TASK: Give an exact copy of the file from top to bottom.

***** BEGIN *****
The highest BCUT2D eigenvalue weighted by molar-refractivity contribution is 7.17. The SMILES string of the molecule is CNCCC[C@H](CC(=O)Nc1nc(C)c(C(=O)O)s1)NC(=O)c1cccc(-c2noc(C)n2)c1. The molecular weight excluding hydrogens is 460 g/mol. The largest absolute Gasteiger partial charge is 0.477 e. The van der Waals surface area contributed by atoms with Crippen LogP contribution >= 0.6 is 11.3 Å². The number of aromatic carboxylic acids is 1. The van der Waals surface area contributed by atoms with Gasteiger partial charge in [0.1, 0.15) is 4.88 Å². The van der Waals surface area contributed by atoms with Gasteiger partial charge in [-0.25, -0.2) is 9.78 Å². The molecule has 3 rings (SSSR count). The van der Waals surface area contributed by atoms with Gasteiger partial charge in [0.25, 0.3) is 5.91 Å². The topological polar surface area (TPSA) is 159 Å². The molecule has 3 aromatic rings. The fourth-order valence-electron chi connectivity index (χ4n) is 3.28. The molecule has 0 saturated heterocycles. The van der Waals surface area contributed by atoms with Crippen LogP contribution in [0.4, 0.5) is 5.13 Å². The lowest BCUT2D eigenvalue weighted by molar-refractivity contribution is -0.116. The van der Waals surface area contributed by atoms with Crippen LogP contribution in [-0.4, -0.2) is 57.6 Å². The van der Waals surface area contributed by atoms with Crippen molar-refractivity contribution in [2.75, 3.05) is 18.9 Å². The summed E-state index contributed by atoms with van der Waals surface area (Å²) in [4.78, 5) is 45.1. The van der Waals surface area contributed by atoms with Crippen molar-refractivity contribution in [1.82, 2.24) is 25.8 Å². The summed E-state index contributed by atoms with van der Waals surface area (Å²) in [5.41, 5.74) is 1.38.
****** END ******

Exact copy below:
The highest BCUT2D eigenvalue weighted by molar-refractivity contribution is 7.17. The SMILES string of the molecule is CNCCC[C@H](CC(=O)Nc1nc(C)c(C(=O)O)s1)NC(=O)c1cccc(-c2noc(C)n2)c1. The molecular weight excluding hydrogens is 460 g/mol. The largest absolute Gasteiger partial charge is 0.477 e. The van der Waals surface area contributed by atoms with Crippen LogP contribution >= 0.6 is 11.3 Å². The number of aromatic carboxylic acids is 1. The van der Waals surface area contributed by atoms with Gasteiger partial charge in [0.1, 0.15) is 4.88 Å². The van der Waals surface area contributed by atoms with Gasteiger partial charge in [-0.25, -0.2) is 9.78 Å². The molecule has 3 rings (SSSR count). The van der Waals surface area contributed by atoms with Gasteiger partial charge in [0.25, 0.3) is 5.91 Å². The topological polar surface area (TPSA) is 159 Å². The molecule has 3 aromatic rings. The fourth-order valence-electron chi connectivity index (χ4n) is 3.28. The molecule has 0 saturated heterocycles. The van der Waals surface area contributed by atoms with Crippen LogP contribution in [0.4, 0.5) is 5.13 Å². The lowest BCUT2D eigenvalue weighted by molar-refractivity contribution is -0.116. The van der Waals surface area contributed by atoms with Crippen LogP contribution in [-0.4, -0.2) is 57.6 Å². The van der Waals surface area contributed by atoms with Crippen molar-refractivity contribution in [2.75, 3.05) is 18.9 Å². The summed E-state index contributed by atoms with van der Waals surface area (Å²) in [4.78, 5) is 45.1. The van der Waals surface area contributed by atoms with Crippen molar-refractivity contribution in [1.82, 2.24) is 25.8 Å². The summed E-state index contributed by atoms with van der Waals surface area (Å²) in [5.41, 5.74) is 1.38.